Pioneering Chinese-American gay rights activist and social worker Jim Toy, widely considered to be the first gay man to come out publicly in Michigan, has died at the age of 91.
Toy died on 1 January, according to Washtenaw county commissioner Jason Morgan, who shared the news on social media.
“Jim Toy was and will always be a champion for LGBTQ rights and the our community,” said Morgan. “He was a mentor, friend and someone I admired. I am honoured to have known Jim.”
Morgan added that Toy helped pass LGBT+ protections throughout Washtenaw county, founded the first on-campus LGBT+ resource centre at the University of Michigan, and spent his life fighting for LGBT+ equality – so much so, that he was the namesake of the The Jim Toy Community Center, a resource for the community in Ann Arbor, Ypsilanti, and greater Washtenaw County.
Toy came out as gay at a rally in Detroit in 1970, where he was representing the Detroit Gay Liberation Front, of which he was a founding member.
In 2015, Toy described this moment to the Ann Arbor News: “Our speaker at the anti-Vietnam War rally in Detroit said he wasn’t going to speak, so finally I spoke, and I came out. That was April 15, 1970.”
Toy was a trained clinical social worker, who graduated from the University of Michigan and then worked at the university, first as a diversity coordinator and then helping to establish the university’s human sexuality office – the first on-campus centre in history dedicated to supporting people from sexual-minority groups.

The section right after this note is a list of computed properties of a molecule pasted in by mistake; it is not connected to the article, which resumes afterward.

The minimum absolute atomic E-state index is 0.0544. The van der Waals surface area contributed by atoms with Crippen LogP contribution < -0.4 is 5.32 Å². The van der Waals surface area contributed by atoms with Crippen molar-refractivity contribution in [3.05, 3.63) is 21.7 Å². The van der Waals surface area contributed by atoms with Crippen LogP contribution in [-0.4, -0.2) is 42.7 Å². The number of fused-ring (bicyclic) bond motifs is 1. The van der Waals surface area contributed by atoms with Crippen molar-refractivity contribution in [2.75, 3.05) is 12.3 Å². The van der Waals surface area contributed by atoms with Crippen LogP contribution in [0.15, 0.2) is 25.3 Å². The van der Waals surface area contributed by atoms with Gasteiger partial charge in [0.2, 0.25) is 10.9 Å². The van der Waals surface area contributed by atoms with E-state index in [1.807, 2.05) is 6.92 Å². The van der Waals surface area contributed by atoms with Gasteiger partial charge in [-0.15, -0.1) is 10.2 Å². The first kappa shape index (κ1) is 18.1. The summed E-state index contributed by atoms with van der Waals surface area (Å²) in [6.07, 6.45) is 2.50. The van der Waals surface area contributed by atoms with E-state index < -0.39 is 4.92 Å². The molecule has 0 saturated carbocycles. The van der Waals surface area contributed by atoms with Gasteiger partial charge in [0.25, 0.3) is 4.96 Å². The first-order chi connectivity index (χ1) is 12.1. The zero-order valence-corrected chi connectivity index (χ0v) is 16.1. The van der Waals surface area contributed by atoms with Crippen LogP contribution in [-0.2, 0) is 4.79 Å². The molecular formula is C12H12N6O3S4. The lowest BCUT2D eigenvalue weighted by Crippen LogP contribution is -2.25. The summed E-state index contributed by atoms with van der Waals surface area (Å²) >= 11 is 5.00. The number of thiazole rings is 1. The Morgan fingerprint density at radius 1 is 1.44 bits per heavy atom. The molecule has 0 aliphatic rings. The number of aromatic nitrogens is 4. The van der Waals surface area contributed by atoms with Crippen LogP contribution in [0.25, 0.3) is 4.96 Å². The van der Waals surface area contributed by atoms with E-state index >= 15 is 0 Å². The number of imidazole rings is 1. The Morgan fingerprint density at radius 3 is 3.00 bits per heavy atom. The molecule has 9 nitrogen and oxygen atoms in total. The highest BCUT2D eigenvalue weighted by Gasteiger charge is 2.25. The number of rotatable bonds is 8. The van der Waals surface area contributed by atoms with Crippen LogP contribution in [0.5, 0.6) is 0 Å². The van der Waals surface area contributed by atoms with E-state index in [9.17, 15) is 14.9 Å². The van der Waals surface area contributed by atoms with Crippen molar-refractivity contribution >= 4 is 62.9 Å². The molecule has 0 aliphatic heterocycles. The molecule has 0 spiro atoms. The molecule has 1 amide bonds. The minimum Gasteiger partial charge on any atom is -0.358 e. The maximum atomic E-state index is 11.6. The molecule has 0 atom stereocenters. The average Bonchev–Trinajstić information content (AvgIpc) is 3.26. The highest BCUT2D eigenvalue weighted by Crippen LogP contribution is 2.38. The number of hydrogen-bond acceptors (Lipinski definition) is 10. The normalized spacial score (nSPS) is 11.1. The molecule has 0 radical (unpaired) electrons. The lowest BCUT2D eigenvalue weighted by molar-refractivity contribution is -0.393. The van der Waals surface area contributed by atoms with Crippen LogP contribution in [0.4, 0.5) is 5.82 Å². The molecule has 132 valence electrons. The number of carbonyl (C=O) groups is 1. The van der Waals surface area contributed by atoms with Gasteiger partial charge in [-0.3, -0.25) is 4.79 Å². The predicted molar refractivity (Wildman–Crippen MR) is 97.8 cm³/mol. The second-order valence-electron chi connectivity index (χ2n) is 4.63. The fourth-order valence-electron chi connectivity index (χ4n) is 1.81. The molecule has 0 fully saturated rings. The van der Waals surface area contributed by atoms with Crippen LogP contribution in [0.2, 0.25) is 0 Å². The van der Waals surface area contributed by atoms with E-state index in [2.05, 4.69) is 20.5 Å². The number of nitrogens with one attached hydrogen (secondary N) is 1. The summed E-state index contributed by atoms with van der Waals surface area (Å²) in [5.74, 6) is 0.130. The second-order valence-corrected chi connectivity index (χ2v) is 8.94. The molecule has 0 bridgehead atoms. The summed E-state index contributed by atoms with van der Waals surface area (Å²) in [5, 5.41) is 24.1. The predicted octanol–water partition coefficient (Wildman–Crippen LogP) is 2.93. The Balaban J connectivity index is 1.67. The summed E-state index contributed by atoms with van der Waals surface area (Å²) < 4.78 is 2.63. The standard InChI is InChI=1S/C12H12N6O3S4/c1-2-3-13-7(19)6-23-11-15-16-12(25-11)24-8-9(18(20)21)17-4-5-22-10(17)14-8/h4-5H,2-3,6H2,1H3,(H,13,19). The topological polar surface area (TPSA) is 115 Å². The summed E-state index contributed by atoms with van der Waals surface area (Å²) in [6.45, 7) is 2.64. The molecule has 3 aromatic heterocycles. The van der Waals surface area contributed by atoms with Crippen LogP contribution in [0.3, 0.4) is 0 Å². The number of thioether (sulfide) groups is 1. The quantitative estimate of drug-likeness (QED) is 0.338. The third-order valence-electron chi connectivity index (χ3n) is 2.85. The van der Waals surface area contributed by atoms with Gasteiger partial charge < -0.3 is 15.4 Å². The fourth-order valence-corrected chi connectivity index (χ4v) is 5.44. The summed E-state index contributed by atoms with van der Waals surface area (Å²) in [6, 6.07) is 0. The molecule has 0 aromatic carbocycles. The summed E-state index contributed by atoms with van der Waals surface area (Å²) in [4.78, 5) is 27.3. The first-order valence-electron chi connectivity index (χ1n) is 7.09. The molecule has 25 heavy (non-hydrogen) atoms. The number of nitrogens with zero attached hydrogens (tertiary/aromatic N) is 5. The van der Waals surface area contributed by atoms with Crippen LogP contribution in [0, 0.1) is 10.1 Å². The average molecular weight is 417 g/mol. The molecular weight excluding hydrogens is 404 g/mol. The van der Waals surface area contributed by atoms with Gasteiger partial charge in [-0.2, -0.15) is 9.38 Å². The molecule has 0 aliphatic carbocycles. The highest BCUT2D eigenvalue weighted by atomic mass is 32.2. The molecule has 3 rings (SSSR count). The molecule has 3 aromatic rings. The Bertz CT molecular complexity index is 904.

He also founded the Ann Arbor Gay Hotline in 1972, wrote the city’s sexual orientation non-discrimination policy, and in 1971 was appointed to the Diocesan Commission on Homosexuality by the Episcopal Diocese of Michigan – helping to inspire more support for LGBT+ people within Christian churches.
A regular at political rallies and a trailblazer for gay rights, Toy said in 2020: “I am committed to making as much trouble as I can to create and maintain justice.”
Remembering Jim Toy, many spoke to how he had advocated for the gay community since the 1970s, when he raised awareness of anti-gay discrimination and wrote policies to protect the gay community.
Congresswoman Debbie Dingell said Toy was a “champion for equality”.
“He was a trailblazer not only for LGBTQ rights in Michigan but across the country. And he was a dear friend to me and John. Throughout his life, he worked to ensure that Ann Arbor and Washtenaw County communities were safe spaces where residents could live with pride in who they are and without fear of discrimination.
“Often I think about Jim’s words, ‘I am committed to making as much trouble as I can to create and maintain justice.’ He fought with every bone in his body to support the LGBTQ community, to fight for marriage equality, to ensure protections for so many.
“Love continues to win because of the dedication that Jim put into his work. We owe so much to him and it’s on all of us to ensure his legacy continues. I’m thinking about his family, friends, and the Ann Arbor community as we mourn this great loss.”